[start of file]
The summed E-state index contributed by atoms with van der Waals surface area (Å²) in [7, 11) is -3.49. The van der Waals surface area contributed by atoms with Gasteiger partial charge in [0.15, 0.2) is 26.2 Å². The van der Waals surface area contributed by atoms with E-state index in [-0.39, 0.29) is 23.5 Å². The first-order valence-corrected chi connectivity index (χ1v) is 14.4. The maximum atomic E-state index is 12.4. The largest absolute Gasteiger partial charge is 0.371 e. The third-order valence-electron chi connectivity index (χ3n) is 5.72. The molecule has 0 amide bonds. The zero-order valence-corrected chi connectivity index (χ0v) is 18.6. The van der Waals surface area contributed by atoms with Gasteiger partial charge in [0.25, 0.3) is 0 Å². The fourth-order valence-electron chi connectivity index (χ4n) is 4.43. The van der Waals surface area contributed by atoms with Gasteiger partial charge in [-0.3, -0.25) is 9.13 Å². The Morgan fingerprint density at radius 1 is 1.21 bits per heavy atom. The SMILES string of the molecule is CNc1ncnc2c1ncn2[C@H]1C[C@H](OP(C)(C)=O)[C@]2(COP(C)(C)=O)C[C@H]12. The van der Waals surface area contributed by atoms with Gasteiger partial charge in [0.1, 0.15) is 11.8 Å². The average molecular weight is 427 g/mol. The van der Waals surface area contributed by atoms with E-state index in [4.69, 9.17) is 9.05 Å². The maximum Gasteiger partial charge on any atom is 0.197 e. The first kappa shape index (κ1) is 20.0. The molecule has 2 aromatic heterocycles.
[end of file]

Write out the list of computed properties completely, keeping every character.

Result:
The summed E-state index contributed by atoms with van der Waals surface area (Å²) in [7, 11) is -3.49. The van der Waals surface area contributed by atoms with Gasteiger partial charge in [0.15, 0.2) is 26.2 Å². The van der Waals surface area contributed by atoms with E-state index in [-0.39, 0.29) is 23.5 Å². The first-order valence-corrected chi connectivity index (χ1v) is 14.4. The maximum atomic E-state index is 12.4. The largest absolute Gasteiger partial charge is 0.371 e. The third-order valence-electron chi connectivity index (χ3n) is 5.72. The molecule has 0 amide bonds. The zero-order valence-corrected chi connectivity index (χ0v) is 18.6. The van der Waals surface area contributed by atoms with Gasteiger partial charge in [0.25, 0.3) is 0 Å². The fourth-order valence-electron chi connectivity index (χ4n) is 4.43. The van der Waals surface area contributed by atoms with Gasteiger partial charge in [-0.3, -0.25) is 9.13 Å². The Morgan fingerprint density at radius 1 is 1.21 bits per heavy atom. The SMILES string of the molecule is CNc1ncnc2c1ncn2[C@H]1C[C@H](OP(C)(C)=O)[C@]2(COP(C)(C)=O)C[C@H]12. The van der Waals surface area contributed by atoms with Gasteiger partial charge in [0.1, 0.15) is 11.8 Å². The average molecular weight is 427 g/mol. The van der Waals surface area contributed by atoms with E-state index in [4.69, 9.17) is 9.05 Å². The maximum Gasteiger partial charge on any atom is 0.197 e. The first kappa shape index (κ1) is 20.0. The molecule has 2 aromatic heterocycles.